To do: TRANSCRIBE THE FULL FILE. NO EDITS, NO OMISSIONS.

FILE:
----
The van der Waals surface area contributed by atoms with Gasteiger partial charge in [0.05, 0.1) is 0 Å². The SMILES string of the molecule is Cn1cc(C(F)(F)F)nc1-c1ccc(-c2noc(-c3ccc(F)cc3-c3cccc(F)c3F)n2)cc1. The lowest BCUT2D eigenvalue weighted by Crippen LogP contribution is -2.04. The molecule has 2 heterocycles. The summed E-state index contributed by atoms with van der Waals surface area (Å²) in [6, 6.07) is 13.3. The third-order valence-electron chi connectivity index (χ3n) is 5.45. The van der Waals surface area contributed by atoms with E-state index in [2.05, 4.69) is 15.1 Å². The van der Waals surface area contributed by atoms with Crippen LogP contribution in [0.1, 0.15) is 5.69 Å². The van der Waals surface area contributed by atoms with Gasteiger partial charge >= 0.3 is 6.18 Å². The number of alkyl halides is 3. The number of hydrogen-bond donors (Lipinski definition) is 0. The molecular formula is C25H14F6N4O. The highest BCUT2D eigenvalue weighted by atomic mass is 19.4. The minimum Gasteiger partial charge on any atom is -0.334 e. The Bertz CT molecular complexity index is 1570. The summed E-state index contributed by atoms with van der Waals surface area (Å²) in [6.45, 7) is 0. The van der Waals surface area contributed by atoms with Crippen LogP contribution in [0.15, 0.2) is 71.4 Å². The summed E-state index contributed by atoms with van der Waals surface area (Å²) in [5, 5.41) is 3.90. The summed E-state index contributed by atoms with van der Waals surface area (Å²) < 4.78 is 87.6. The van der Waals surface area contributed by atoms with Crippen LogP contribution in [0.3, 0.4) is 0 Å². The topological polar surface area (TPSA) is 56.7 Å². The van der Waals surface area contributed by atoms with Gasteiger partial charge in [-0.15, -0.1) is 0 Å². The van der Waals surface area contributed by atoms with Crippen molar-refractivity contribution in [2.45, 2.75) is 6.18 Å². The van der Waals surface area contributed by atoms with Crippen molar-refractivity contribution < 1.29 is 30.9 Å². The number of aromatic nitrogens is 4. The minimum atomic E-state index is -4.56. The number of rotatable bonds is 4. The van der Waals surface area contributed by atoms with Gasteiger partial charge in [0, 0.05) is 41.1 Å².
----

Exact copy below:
The van der Waals surface area contributed by atoms with Gasteiger partial charge in [0.05, 0.1) is 0 Å². The SMILES string of the molecule is Cn1cc(C(F)(F)F)nc1-c1ccc(-c2noc(-c3ccc(F)cc3-c3cccc(F)c3F)n2)cc1. The lowest BCUT2D eigenvalue weighted by Crippen LogP contribution is -2.04. The molecule has 2 heterocycles. The summed E-state index contributed by atoms with van der Waals surface area (Å²) in [6, 6.07) is 13.3. The third-order valence-electron chi connectivity index (χ3n) is 5.45. The van der Waals surface area contributed by atoms with E-state index in [2.05, 4.69) is 15.1 Å². The van der Waals surface area contributed by atoms with Crippen LogP contribution in [0.1, 0.15) is 5.69 Å². The van der Waals surface area contributed by atoms with Gasteiger partial charge >= 0.3 is 6.18 Å². The number of alkyl halides is 3. The number of hydrogen-bond donors (Lipinski definition) is 0. The molecular formula is C25H14F6N4O. The highest BCUT2D eigenvalue weighted by atomic mass is 19.4. The minimum Gasteiger partial charge on any atom is -0.334 e. The Bertz CT molecular complexity index is 1570. The summed E-state index contributed by atoms with van der Waals surface area (Å²) in [6.45, 7) is 0. The van der Waals surface area contributed by atoms with Crippen LogP contribution in [0.15, 0.2) is 71.4 Å². The summed E-state index contributed by atoms with van der Waals surface area (Å²) in [5, 5.41) is 3.90. The summed E-state index contributed by atoms with van der Waals surface area (Å²) < 4.78 is 87.6. The van der Waals surface area contributed by atoms with Crippen LogP contribution in [0.3, 0.4) is 0 Å². The topological polar surface area (TPSA) is 56.7 Å². The van der Waals surface area contributed by atoms with Gasteiger partial charge in [-0.15, -0.1) is 0 Å². The van der Waals surface area contributed by atoms with Crippen molar-refractivity contribution in [2.45, 2.75) is 6.18 Å². The van der Waals surface area contributed by atoms with Crippen molar-refractivity contribution < 1.29 is 30.9 Å². The number of aromatic nitrogens is 4. The minimum atomic E-state index is -4.56. The number of rotatable bonds is 4. The van der Waals surface area contributed by atoms with Gasteiger partial charge in [0, 0.05) is 41.1 Å².